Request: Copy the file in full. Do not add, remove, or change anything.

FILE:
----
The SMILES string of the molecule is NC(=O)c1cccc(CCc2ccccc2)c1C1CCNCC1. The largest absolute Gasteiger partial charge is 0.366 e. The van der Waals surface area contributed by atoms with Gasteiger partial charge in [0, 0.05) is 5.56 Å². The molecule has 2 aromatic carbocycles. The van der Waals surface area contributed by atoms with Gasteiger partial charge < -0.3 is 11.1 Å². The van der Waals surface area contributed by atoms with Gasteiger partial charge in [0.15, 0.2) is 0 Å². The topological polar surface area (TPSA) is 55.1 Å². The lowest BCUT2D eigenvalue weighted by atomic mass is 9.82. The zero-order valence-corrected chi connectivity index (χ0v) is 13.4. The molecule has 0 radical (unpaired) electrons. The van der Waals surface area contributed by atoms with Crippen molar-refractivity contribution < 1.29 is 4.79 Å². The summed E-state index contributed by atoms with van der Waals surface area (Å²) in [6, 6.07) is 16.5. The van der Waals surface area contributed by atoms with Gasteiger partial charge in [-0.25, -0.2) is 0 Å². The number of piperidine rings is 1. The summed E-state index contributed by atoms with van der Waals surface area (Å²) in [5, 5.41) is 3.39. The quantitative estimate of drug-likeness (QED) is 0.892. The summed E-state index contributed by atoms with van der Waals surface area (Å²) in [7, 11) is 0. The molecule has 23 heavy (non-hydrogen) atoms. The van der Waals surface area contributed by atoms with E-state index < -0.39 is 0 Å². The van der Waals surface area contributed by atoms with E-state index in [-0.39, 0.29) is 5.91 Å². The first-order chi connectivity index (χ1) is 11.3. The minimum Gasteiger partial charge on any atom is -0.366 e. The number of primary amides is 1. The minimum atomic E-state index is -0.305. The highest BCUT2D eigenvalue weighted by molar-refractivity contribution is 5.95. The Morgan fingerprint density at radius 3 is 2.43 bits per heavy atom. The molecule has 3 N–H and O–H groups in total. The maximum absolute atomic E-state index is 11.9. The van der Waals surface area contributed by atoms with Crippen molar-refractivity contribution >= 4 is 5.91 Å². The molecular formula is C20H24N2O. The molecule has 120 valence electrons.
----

The SMILES string of the molecule is NC(=O)c1cccc(CCc2ccccc2)c1C1CCNCC1. The largest absolute Gasteiger partial charge is 0.366 e. The van der Waals surface area contributed by atoms with Gasteiger partial charge in [0, 0.05) is 5.56 Å². The molecule has 2 aromatic carbocycles. The van der Waals surface area contributed by atoms with Gasteiger partial charge < -0.3 is 11.1 Å². The van der Waals surface area contributed by atoms with Gasteiger partial charge in [0.15, 0.2) is 0 Å². The topological polar surface area (TPSA) is 55.1 Å². The lowest BCUT2D eigenvalue weighted by atomic mass is 9.82. The zero-order valence-corrected chi connectivity index (χ0v) is 13.4. The molecule has 0 radical (unpaired) electrons. The van der Waals surface area contributed by atoms with Crippen molar-refractivity contribution < 1.29 is 4.79 Å². The summed E-state index contributed by atoms with van der Waals surface area (Å²) in [6, 6.07) is 16.5. The van der Waals surface area contributed by atoms with Gasteiger partial charge in [-0.25, -0.2) is 0 Å². The number of piperidine rings is 1. The summed E-state index contributed by atoms with van der Waals surface area (Å²) in [5, 5.41) is 3.39. The quantitative estimate of drug-likeness (QED) is 0.892. The summed E-state index contributed by atoms with van der Waals surface area (Å²) in [7, 11) is 0. The molecule has 23 heavy (non-hydrogen) atoms. The van der Waals surface area contributed by atoms with E-state index < -0.39 is 0 Å². The van der Waals surface area contributed by atoms with E-state index in [-0.39, 0.29) is 5.91 Å². The first-order chi connectivity index (χ1) is 11.3. The minimum Gasteiger partial charge on any atom is -0.366 e. The number of primary amides is 1. The minimum atomic E-state index is -0.305. The highest BCUT2D eigenvalue weighted by molar-refractivity contribution is 5.95. The Morgan fingerprint density at radius 3 is 2.43 bits per heavy atom. The molecule has 3 N–H and O–H groups in total. The maximum absolute atomic E-state index is 11.9. The van der Waals surface area contributed by atoms with Crippen molar-refractivity contribution >= 4 is 5.91 Å². The molecular formula is C20H24N2O. The molecule has 120 valence electrons.